Nutritional Value of Fast Food Has Hardly Increased in 14 Years

Thursday, May 09, 2013
(photo: Lynne Sladky, AP)

From salads to wraps, fast food chains have claimed their menus are healthier these days for customers. But a new study says the likes of McDonald’s and Burger King have done little to improve the nutritional quality of their meals.

 

The study (pdf), funded by the Robert Wood Johnson Foundation and published in the American Journal of Preventive Medicine, showed that the nutritional quality of fast food meals, measured against the health eating index developed by the U.S. Department of Agriculture, increased from a rating of 45 out of 100 in 1997-1998 to just 48 in 2009-2010. The average American’s diet stands at 55, which is nowhere near optimal, according to U.S. government health agencies.

 

“Modest improvements in average nutritional quality of menu offerings across eight fast-food restaurant chains were observed, which is consistent with both legislative efforts (e.g., banning trans fat) and the industry’s own statements about creating healthier menu options. However, considering that fast food is ubiquitous in the US diet, there is much room for improvement,” said Mary Hearst, associate professor of public health at St. Catherine University in St Paul, Minnesota, and the study’s lead investigator.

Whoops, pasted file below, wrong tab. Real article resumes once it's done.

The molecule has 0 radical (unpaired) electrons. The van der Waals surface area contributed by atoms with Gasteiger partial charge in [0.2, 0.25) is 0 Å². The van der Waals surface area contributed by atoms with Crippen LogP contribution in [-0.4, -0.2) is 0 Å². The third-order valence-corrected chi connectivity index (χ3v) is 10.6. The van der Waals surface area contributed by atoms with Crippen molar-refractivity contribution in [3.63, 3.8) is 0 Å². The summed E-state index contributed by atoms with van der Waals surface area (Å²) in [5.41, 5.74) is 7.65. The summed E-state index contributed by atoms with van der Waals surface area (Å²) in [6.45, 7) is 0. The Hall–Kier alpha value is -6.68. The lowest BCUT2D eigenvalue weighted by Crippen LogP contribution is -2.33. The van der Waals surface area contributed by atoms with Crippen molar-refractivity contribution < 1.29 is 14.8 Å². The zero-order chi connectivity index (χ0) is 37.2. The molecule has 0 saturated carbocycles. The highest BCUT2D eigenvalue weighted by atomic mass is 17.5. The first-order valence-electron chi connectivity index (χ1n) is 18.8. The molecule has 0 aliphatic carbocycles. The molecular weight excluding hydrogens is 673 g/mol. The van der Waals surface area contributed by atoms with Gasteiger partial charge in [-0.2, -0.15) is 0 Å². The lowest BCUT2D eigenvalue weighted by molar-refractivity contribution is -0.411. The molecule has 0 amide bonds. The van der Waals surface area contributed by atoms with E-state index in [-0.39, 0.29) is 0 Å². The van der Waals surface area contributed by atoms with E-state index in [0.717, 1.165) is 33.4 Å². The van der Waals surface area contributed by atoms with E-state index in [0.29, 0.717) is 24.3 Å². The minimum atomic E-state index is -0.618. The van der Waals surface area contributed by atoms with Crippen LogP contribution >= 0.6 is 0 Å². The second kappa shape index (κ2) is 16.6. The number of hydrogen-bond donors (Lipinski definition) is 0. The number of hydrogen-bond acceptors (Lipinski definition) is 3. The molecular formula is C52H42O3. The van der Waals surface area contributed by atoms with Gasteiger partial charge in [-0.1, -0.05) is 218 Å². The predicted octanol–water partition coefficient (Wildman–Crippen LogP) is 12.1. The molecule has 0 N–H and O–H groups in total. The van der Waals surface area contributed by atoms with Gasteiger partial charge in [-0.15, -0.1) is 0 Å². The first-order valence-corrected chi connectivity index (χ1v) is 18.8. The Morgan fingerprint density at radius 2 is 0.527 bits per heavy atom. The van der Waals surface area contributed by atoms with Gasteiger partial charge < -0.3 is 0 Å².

The eight chains examined were McDonald’s, Burger King, Wendy’s, Taco Bell, Kentucky Fried Chicken, Arby’s, Jack in the Box and Dairy Queen.

 

The companies did make some improvements in the areas of meat, saturated fat, and calories from solid fats and added sugars. But they lost ground with milk/dairy and sodium, and stayed about the same when it comes to fruits and vegetables.

 

More than 25% of Americans dine on fast food at least twice a week.

-Noel Brinkerhoff

 

To Learn More:

Fast Food Chains Have ‘Barely Improved’ on Creating More Healthful Menus (by Sarah Boseley, The Guardian)

Nutritional Quality at Eight U.S. Fast-Food Chains: 14-Year Trends (by Mary O. Hearst, PhD, MPH, Lisa J. Harnack, PhD, RD, Katherine W. Bauer, PhD, MPH, Alicia A. Earnest, MPH, Simone A. French, PhD, and J. Michael Oakes, PhD; American Journal of Preventive Medicine) (pdf)

Chemicals in Fast Food Wrappers End Up in Human Blood (by Noel Brinkerhoff and David Wallechinsky, AllGov)

Life Insurance Companies Own $2 Billion of Stock in Fast Food Chains (by Noel Brinkerhoff, AllGov)

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